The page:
Bedlam Stacks is the second novel by Natasha Pulley, author of The Watchmaker of Filigree Street. I received this galley at Winter Institute 2017 in Minneapolis, and the final book will be released August 1, 2017. It follows injured, ex-East India Company smuggler, Merrick Tremayne as he looks for another adventure while trapped at his home in Cornwall, England. The India Office recruits him to fetch quinine, a treatment for malaria, from deep within Peru. He knows this is a bad idea, but accepts in a last-ditch effort to leave his home and the plotting of his brother to send him into service of the church. He heads off and ends up at a village on the edge of the Amazon where a salt line separates the village from the forest. “Surrounded by local stories of lost time, cursed woods, and living rock” he must work to separate fact from fiction, while earning the trust of the village and more importantly Raphael, a young priest, and entering the woods to get the quinine for the East India Company.
I enjoyed the characters and their relationships. While Merrick was an annoying narrator he seemed to be aware of his own faults and instead of overcompensating for them through his story he accepts them and asks the reader to do the same. At times, he seemed as annoyed with himself as I was. Clem and Minna, the couple sent by the East India Trading Company to gather Merrick and send him on his trip, were interesting. I wish that Minna hadn’t been written out of the story through a pregnancy plot upon arrival in Peru, she had a quick wit and was ready to challenge both Merrick and Clem whenever a challenge was needed. Raphael was my favorite character. At first, he came across as rude and unkind, as his interactions with the East India Company were brief and tense (rightfully so), but the members of his village are all sick in some way, in his interactions with them you see that he cares for other people’s well-being and comfort. These dynamics were interesting and added to the fantastical elements of the story. By the end of the novel, the only main characters were Merrick and Raphael and the novel delves into their relationship they develop a begrudging respect for one another. They come to an understanding and each work to help the other achieve their goals and what brought them together.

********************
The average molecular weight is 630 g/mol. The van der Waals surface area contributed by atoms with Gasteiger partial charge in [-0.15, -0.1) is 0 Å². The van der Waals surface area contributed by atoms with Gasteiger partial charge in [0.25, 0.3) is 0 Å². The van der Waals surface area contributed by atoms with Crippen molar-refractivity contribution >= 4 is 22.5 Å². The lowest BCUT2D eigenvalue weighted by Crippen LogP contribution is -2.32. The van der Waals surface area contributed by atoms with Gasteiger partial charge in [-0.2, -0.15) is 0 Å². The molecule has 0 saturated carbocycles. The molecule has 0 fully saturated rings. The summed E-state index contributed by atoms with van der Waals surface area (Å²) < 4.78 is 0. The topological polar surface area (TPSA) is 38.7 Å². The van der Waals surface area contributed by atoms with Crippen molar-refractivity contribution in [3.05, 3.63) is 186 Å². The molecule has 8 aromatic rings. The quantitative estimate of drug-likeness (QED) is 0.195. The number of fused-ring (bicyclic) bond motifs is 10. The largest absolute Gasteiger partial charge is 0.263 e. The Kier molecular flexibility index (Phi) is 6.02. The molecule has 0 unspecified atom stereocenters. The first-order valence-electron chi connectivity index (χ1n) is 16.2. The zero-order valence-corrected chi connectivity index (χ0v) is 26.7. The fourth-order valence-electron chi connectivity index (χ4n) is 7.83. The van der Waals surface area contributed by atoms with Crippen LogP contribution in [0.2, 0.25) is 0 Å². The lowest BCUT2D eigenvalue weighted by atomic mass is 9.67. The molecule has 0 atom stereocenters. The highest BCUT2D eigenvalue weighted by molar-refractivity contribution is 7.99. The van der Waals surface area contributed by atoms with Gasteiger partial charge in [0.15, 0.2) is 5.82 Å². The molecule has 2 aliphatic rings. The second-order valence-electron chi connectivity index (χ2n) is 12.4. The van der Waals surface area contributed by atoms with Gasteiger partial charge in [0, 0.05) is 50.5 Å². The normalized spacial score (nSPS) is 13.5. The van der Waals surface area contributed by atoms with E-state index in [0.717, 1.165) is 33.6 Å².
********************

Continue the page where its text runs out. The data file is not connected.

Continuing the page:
The imagery is beautiful, the characters are interesting, but there is no real drive to this story. As much as I hate to brag at 330 pages I should have been able to finish this book in a day, instead, I felt myself picking it up and putting it back down. I wanted to solve the mystery of the forest, the statues, and the trees, but it felt like I was the only one who wanted that. The characters stayed fairly still, not exploring the magic that was turning up all around them, and in turn not allowing me to find the magic of what was happening.
Recommendation: The concept of this book is interesting, and Pulley knows how to place small moments of magic that will pull the reader in for a moment despite the slow, at times tedious, pacing of the plot. Ultimately these moments raise more questions than they end up answering, and the story left me wanting. The images are beautiful, and it certainly shows Pulley’s talent as a writer, I’m excited to find a copy of The Watchmaker of Filigree Street and see if this sense of magic holds in the rest of her writing. If you like slow books that are more about the images of the place this is the book for you, if you’re looking for something with a little more drive I would try to find something else.